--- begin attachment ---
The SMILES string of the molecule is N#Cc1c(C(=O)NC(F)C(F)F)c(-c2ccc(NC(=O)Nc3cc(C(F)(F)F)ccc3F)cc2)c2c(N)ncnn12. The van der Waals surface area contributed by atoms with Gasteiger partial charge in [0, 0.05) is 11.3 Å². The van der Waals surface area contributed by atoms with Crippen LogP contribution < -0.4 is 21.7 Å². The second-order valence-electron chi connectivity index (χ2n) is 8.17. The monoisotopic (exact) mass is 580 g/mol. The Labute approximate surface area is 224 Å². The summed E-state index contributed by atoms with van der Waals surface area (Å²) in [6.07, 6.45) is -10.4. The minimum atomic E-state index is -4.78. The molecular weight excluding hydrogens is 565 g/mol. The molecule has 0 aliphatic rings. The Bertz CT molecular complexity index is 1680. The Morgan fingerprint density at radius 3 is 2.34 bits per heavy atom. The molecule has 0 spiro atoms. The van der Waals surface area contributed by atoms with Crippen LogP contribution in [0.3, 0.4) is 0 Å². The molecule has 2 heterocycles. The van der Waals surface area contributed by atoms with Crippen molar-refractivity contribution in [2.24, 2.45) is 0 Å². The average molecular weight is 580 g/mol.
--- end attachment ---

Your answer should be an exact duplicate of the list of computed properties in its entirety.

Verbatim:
The SMILES string of the molecule is N#Cc1c(C(=O)NC(F)C(F)F)c(-c2ccc(NC(=O)Nc3cc(C(F)(F)F)ccc3F)cc2)c2c(N)ncnn12. The van der Waals surface area contributed by atoms with Gasteiger partial charge in [0, 0.05) is 11.3 Å². The van der Waals surface area contributed by atoms with Crippen LogP contribution < -0.4 is 21.7 Å². The second-order valence-electron chi connectivity index (χ2n) is 8.17. The monoisotopic (exact) mass is 580 g/mol. The Labute approximate surface area is 224 Å². The summed E-state index contributed by atoms with van der Waals surface area (Å²) in [6.07, 6.45) is -10.4. The minimum atomic E-state index is -4.78. The molecular weight excluding hydrogens is 565 g/mol. The molecule has 0 aliphatic rings. The Bertz CT molecular complexity index is 1680. The Morgan fingerprint density at radius 3 is 2.34 bits per heavy atom. The molecule has 0 spiro atoms. The van der Waals surface area contributed by atoms with Crippen LogP contribution in [0.3, 0.4) is 0 Å². The molecule has 2 heterocycles. The van der Waals surface area contributed by atoms with Crippen molar-refractivity contribution in [2.24, 2.45) is 0 Å². The average molecular weight is 580 g/mol.